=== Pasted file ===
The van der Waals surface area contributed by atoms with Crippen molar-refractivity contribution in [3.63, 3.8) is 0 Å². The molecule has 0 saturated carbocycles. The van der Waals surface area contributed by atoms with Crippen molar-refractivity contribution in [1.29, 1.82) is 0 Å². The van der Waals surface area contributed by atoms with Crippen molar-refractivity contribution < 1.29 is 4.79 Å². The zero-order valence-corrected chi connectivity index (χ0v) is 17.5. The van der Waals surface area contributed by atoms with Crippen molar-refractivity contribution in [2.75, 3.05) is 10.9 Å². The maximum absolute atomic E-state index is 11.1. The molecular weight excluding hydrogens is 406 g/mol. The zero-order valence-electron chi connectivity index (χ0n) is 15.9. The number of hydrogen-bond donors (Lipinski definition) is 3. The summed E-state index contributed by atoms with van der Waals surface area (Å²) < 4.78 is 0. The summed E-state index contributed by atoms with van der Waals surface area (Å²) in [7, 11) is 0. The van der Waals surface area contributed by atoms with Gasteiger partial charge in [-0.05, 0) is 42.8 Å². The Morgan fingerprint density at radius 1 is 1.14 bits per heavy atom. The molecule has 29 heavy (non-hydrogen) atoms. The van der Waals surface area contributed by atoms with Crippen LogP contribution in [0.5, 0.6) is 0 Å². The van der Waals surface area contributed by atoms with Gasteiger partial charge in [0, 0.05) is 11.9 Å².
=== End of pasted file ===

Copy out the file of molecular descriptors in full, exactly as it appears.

The van der Waals surface area contributed by atoms with Crippen molar-refractivity contribution in [3.63, 3.8) is 0 Å². The molecule has 0 saturated carbocycles. The van der Waals surface area contributed by atoms with Crippen molar-refractivity contribution in [1.29, 1.82) is 0 Å². The van der Waals surface area contributed by atoms with Crippen molar-refractivity contribution < 1.29 is 4.79 Å². The zero-order valence-corrected chi connectivity index (χ0v) is 17.5. The van der Waals surface area contributed by atoms with Crippen molar-refractivity contribution in [2.75, 3.05) is 10.9 Å². The maximum absolute atomic E-state index is 11.1. The molecular weight excluding hydrogens is 406 g/mol. The zero-order valence-electron chi connectivity index (χ0n) is 15.9. The number of hydrogen-bond donors (Lipinski definition) is 3. The summed E-state index contributed by atoms with van der Waals surface area (Å²) < 4.78 is 0. The summed E-state index contributed by atoms with van der Waals surface area (Å²) in [7, 11) is 0. The van der Waals surface area contributed by atoms with Gasteiger partial charge in [-0.05, 0) is 42.8 Å². The Morgan fingerprint density at radius 1 is 1.14 bits per heavy atom. The molecule has 29 heavy (non-hydrogen) atoms. The van der Waals surface area contributed by atoms with Crippen LogP contribution in [0.5, 0.6) is 0 Å². The van der Waals surface area contributed by atoms with Gasteiger partial charge in [0, 0.05) is 11.9 Å².